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International Monetary Fund - Article Example

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The International Monetary Fund was founded in an effort to maintain and stabilize the monetary situations in the twenty nine original member countries. As it expanded over the years to include different countries and member state its shape, objectives, and direction changed with the times and in its bid to lend assistance to those in need…
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International Monetary Fund Article
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"International Monetary Fund"

Download file to see previous pages According to the agreements the fund is guaranteed to help the members develop economically as well as socially. Article 1 (ii) states,
"To facilitate the expansion and balanced growth of international trade, and to contribute thereby to the promotion and maintenance of high levels of employment and real income and to the development of the productive resources of all members as primary objectives of economic policy."
Based on this article every member state should enjoy the privileges of economic growth and development. In theory this would be a practical situation but history has show that the Fund itself has several shortcomings and weaknesses.
The preliminary signatories to the International Monetary Fund were mainly countries that subscribed to capitalist policies although France was the first country to benefit from the Fund after its inception in 1947. Under the IMF agreement the countries agreed to keep their currencies convertible to the US dollar and the United States agreed to a peg system where the value of their dollar was in terms of gold. Some saw this system as unable to meet the demand of global trading. Also, speculation caused a decrease in the price of gold. There was also a subsequent devaluation of the US dollar. The par value system was discontinued in 1974 and countries were allowed to choose a system that they think was best for their exchange rate. Some saw this decision by the International Monetary Fund as a sign of weakness. "It appeared that the ability of the IMF to regulate world financial conditions was at least greatly diminished, and perhaps finished" (Devries, 1986). (Peet, Born 68).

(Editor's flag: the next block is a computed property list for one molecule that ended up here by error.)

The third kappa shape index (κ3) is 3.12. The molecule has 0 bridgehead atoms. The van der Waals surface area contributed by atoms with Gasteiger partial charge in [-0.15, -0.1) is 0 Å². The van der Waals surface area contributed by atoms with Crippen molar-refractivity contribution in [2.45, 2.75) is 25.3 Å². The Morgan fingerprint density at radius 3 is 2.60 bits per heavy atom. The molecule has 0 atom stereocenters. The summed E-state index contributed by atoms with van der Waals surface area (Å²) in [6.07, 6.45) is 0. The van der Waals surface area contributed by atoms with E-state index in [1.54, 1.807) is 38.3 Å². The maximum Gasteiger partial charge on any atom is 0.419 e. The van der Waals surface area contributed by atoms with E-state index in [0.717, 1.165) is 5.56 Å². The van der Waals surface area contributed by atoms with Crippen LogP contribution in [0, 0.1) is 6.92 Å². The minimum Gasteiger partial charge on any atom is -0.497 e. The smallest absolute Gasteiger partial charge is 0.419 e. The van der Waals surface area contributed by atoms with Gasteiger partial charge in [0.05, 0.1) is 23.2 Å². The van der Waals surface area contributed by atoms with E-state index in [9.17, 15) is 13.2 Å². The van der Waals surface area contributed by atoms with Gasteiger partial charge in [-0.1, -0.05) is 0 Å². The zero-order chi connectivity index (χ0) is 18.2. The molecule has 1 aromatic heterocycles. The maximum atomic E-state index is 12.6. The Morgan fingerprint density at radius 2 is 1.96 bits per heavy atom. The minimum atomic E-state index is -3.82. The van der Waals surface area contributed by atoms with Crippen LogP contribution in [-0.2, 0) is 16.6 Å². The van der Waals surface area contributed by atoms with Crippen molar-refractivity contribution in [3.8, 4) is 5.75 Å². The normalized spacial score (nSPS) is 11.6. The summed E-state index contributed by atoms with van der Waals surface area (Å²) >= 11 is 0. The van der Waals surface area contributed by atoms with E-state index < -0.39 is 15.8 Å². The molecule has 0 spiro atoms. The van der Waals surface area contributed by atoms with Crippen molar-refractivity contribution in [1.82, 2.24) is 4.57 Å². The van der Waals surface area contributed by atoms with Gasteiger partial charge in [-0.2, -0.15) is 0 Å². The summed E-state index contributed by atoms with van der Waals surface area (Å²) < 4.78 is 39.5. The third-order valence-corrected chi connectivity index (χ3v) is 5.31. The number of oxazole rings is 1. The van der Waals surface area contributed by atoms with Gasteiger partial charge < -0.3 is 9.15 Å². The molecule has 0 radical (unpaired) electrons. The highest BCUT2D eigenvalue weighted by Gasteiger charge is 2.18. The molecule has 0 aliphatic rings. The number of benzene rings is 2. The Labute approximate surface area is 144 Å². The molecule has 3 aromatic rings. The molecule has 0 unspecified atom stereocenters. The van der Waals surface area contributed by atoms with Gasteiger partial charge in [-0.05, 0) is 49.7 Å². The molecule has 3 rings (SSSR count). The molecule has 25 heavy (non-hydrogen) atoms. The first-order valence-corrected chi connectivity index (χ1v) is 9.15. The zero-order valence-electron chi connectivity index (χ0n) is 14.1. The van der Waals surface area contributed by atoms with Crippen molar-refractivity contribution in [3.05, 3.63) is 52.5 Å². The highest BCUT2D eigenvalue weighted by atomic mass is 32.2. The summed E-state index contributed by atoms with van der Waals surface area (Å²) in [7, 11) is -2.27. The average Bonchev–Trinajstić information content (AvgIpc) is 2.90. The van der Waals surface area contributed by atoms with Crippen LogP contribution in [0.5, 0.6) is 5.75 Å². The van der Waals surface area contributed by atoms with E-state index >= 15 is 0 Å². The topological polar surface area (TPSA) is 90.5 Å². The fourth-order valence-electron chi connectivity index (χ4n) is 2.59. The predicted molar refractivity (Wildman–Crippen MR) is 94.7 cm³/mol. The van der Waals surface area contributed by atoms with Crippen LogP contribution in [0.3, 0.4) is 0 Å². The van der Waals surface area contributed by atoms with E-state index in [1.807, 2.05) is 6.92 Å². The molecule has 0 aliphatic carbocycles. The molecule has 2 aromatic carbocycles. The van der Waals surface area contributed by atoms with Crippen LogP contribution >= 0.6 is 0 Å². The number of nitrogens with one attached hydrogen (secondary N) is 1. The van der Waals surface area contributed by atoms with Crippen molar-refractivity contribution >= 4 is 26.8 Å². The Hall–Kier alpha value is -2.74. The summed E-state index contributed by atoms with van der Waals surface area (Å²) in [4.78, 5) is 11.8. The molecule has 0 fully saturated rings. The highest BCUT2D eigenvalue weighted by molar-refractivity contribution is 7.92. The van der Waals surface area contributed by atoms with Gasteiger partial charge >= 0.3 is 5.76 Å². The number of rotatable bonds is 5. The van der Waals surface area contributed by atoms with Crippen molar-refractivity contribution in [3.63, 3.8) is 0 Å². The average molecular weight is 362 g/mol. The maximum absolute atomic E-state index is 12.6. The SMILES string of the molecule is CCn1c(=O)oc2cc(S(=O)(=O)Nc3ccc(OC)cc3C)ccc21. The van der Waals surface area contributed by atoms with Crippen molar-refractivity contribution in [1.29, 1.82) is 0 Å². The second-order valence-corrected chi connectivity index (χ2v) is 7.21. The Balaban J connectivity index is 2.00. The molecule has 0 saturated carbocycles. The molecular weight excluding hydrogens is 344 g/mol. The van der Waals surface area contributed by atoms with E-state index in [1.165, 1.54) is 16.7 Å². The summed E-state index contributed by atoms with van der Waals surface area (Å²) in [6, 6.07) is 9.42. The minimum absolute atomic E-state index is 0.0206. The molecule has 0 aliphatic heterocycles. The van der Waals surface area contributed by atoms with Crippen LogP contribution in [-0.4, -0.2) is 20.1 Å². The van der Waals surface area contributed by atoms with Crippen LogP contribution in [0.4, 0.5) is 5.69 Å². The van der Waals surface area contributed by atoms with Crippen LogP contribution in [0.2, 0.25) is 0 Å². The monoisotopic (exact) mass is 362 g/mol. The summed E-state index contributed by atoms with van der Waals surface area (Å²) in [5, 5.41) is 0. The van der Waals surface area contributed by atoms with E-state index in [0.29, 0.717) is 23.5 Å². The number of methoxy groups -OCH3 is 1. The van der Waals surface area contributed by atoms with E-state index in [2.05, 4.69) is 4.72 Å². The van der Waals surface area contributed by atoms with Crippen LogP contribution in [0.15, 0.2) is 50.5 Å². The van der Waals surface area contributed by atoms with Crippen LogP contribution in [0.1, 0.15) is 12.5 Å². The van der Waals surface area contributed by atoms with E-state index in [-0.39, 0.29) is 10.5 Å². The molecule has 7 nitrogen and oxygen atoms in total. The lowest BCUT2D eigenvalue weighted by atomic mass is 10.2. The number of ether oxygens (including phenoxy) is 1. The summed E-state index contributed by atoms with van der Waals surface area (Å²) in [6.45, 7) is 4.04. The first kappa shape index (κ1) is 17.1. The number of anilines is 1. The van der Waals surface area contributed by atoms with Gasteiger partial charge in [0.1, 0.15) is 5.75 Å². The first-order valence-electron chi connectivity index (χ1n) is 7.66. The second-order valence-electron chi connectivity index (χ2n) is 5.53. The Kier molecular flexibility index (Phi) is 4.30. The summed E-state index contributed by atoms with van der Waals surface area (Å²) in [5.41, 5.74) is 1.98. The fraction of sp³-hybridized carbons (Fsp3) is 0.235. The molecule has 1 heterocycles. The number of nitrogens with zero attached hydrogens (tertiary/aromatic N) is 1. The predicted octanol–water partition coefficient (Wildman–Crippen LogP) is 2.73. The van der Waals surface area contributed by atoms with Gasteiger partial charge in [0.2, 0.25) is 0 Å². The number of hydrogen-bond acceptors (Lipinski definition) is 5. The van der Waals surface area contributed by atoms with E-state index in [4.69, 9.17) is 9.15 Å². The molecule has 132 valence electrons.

After this change of idea regarding the exchange rate the IMF added a new dimension in dealing with its member countries. It became more involved with the economic policies of the countries.

Many countries especially the United States of America and countries in Western Europe had had successive terms of wealth and prosperity so the Fund did not experience a great demand from these countries. The world political situation in the 1970's, however, forced a change on the volume of lending by the Fund. Many countries, especially in the African continent became independent but their new status meant that they needed financial help. Many of these countries lacked the resources and facilities present in the countries in Western Europe. To a large extent a great number was plagued by balance of payment problems. In order to lend assistance to these struggling economies the IMF created the Structural Adjustment Facility in 1986 and replaced by the Enhanced Structural Adjustment Facility in 1987. This consists of concessionary grants drawn up in collaboration with the World Bank. To qualify for these loans a country has to be in the low-income category. There were a total of thirty five countries that benefitted from the Structural Adjustment Facility. The recipients are offered lower interest rates with a chance to repay the loan from between five and ten years. As is common with other assistance of the IMF countries benefitting from these loans are required by the IMF to adhere to certain policies.

These policies are very restrictive and have forced critics to argue if the Structural Adjustment Facility will bring more harm than good. Firstly, there has to be ...Download file to see next pagesRead More
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